I want to know particularly what the good chance is you propose to give me. I am doing tolerably well here. I get twenty-five dollars a month, with victuals and clothing; have a comfortable home for Mandy,—the folks call her Mrs. Anderson,—and the children—Milly, Jane, and Grundy—go to school and are learning well. The teacher says Grundy has a head for a preacher. They go to Sunday school, and Mandy and me attend church regularly. We are kindly treated. Sometimes we overhear others saying, “Them colored people were slaves” down in Tennessee. The children feel hurt when they hear such remarks; but I tell them it was no disgrace in Tennessee to belong to Colonel Anderson. Many darkeys would have been proud, as I used to be, to call you master. Now if you will write and say what wages you will give me, I will be better able to decide whether it would be to my advantage to move back again.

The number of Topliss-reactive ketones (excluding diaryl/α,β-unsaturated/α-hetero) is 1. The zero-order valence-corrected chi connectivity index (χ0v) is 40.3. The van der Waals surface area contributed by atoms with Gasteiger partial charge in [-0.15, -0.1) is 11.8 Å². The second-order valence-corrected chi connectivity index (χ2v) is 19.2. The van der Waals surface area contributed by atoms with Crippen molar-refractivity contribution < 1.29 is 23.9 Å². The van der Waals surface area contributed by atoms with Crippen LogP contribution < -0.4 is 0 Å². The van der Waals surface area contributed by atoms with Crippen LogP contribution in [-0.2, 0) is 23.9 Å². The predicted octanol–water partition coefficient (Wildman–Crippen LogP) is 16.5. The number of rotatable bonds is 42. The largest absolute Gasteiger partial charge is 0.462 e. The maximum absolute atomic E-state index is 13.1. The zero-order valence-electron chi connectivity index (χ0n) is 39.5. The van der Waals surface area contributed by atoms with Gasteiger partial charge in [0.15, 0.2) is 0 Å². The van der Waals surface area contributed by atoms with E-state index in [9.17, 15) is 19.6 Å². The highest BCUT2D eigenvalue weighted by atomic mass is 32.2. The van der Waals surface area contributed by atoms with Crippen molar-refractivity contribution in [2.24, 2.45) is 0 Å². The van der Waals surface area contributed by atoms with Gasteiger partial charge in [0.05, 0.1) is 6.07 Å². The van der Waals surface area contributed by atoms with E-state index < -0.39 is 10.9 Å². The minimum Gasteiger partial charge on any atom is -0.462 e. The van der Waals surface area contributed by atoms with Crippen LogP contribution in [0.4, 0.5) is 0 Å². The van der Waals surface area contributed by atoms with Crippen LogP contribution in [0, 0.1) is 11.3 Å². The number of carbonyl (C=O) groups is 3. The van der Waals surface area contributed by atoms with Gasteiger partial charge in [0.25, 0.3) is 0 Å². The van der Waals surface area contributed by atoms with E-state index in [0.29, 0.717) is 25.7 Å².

As to my freedom, which you say I can have, there is nothing to be gained on that score, as I got my free papers in 1864 from the Provost-Marshal-General of the Department of Nashville. Mandy says she would be afraid to go back without some proof that you were disposed to treat us justly and kindly; and we have concluded to test your sincerity by asking you to send us our wages for the time we served you. This will make us forget and forgive old scores, and rely on your justice and friendship in the future. I served you faithfully for thirty-two years, and Mandy twenty years. At twenty-five dollars a month for me, and two dollars a week for Mandy, our earnings would amount to eleven thousand six hundred and eighty dollars. Add to this the interest for the time our wages have been kept back, and deduct what you paid for our clothing, and three doctor’s visits to me, and pulling a tooth for Mandy, and the balance will show what we are in justice entitled to. Please send the money by Adams’s Express, in care of V. Winters, Esq.,